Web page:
What went on inside the buildings changed, too — a new College of Communication and the Arts; a new department of Catholic Studies; more investment in particularly strong departments, including accounting and finance, chemistry and biochemistry, history and international relations. The University rose quickly from 136 to 118 in U.S. News & World Report’s annual rankings.
“Certainly the emphasis on the mission of the University was one of the hallmarks of what Gabe did,” Murray said. “I think the mission is the same but I think the University today is in a much different place. It’s much more nationally known and we have some international recognition today.”
And the biggest change of all is what’s happening at the old Hoffman-La Roche complex in Nutley and Clifton — the campus where the new medical school will join the School of Health and Medical Sciences and the College of Nursing in a new, more collaborative, interdisciplinary way of training medical professionals.
“It was very clear in the conversation with him that the kind of medical school that I would be interested in — that is, one that would be training doctors to be delivering care so that everyone, regardless of their race or socioeconomic status, could have optimum health care — was spot-on with his vision,” said Dr. Bonita Stanton, the founding dean of the School of Medicine. “It’s very bittersweet. I’m very happy for him but very sad for us. This was really something that had his personal stamp on it.”
The third way of growing Seton Hall was for Esteban to humbly and collegially \ encourage the University to embrace a shared perception of its future.
“A lot of times in higher education there’s a tendency for institutions to have what I call the unbridled enthusiasm for the status quo,” said Larry A. Robinson, who retired as provost in December, and who has known Esteban since they were faculty colleagues at the University of Houston in the early 1990s. “He was able to come in with an innovative strategic plan and to create involvement and to get that plan implemented with faculty support, and his leadership enabled us to evolve as an institution. It was a collaborative effort involving faculty and staff, all segments of the University community in the development of that strategic plan — the creating of a vision for the future of Seton Hall to make us more competitive and to elevate our prominence and our relevance as an institution.”
Esteban has particularly enjoyed the prominence of the men’s basketball team. He is a longtime fan of the sport and still an occasional player, although he tends to limit himself to free-throw contests when playing against students now.
He wore Seton Hall regalia whenever he traveled, which led to memorable encounters with alumni, including an improbable chance meeting at an In-N-Out Burger in Southern California with William T. Nolan ’55, a member of the University’s Athletics Hall of Fame.
Once every semester Esteban met over lunch in his office with student government leaders. “He was really open to hearing about student body concerns, anything from parking issues to library hours,” said Teagan Sebba, a senior who is president of the Student Government Association. One conversation led to a program that collects for donation the leftover food from University events. “That’s who he is — it was just a very thoughtful thing to do.”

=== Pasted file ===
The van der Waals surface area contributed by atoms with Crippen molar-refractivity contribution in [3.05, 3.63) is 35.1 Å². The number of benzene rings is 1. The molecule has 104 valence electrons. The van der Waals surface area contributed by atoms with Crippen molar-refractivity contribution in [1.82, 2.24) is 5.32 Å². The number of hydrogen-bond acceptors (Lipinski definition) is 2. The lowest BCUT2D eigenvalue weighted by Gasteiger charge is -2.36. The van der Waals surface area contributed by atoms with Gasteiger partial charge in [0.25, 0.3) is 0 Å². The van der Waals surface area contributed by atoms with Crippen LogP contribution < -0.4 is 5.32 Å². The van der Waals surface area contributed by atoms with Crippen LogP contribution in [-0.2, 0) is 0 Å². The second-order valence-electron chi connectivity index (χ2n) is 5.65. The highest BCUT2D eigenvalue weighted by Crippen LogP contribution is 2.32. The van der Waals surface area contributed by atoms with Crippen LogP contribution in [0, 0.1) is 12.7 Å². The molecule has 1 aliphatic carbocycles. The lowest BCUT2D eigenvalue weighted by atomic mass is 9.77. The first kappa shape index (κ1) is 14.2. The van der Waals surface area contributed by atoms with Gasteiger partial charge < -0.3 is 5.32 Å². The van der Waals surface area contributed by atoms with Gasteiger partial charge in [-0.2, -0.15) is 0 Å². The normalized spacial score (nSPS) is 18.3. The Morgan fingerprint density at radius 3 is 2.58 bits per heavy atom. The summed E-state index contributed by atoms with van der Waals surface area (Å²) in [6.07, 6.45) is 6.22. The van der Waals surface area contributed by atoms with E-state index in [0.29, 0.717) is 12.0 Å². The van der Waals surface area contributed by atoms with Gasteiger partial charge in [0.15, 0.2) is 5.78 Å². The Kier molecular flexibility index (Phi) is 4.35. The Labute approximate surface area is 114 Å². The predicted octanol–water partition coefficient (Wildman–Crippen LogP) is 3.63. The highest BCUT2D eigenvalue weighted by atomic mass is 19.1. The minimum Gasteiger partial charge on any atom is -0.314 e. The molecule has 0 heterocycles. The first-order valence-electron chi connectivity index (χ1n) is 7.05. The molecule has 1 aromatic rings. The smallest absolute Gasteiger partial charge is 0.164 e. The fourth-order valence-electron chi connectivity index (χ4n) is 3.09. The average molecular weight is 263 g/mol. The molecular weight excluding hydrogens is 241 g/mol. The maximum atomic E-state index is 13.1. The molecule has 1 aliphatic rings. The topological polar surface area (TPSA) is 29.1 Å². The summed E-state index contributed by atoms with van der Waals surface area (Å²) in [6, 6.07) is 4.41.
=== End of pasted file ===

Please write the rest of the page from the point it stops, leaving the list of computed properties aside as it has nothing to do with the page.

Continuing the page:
And in December each year, he presided over a ritual that fully embraces the spirit of the University’s Catholic mission: the annual Christmas Tree Lighting.
“I thought, since we spend all this time stringing the tree with lights, why don’t we create a ceremony around it,” he said. “The first year we thought if we had 50 to 70 people show up we’d be happy. About 350 showed up. The following year we thought, well, if we had the same show up we could continue. I think we had about 700 or 800. Now we’re at 2,000.”
The growth of this event, he came to see, paralleled the growth of something larger.
“I think the biggest change is in terms of the general atmosphere and the optimism about the future, the sense that if we work as a group there’s a whole lot we can do in terms of possibilities,” Esteban said about his tenure as president. “The most critical decision was the decision to stay the course. There is always the temptation to let budget drive decision-making, but that shouldn’t be the case — you let your goals and objectives drive your budget. Your budget helps you understand what the parameters could be, not what they should be.”
And there is one more small part of the Seton Hall infrastructure that has been upgraded during Esteban’s tenure: the garage of the University-owned house where he lived when he was provost. After he was named interim president, he chose not to move into the president’s residence yet, and he asked for no salary increase. But he did have a request of Kurt Borowsky ’61, who was then chairman of the Board of Regents.
“I said. ‘There is one thing — what about two new garage door openers?’” Esteban said. “I remember there being dead silence, and Kurt said, ‘What’s that again?’ and I said, ‘Can you have them install two garage door openers? The garage has those swing-open doors and the asphalt is not flat, so my wife and daughter have a difficult time opening them because they have to lift them up to go over the hump in the asphalt.’”
At an alumni event this winter, Esteban ran into the alumnus whose company installed the new doors. “I thought, ‘This is perfect,’” Esteban said. “A perfect circle.”
Written by Kevin Coyne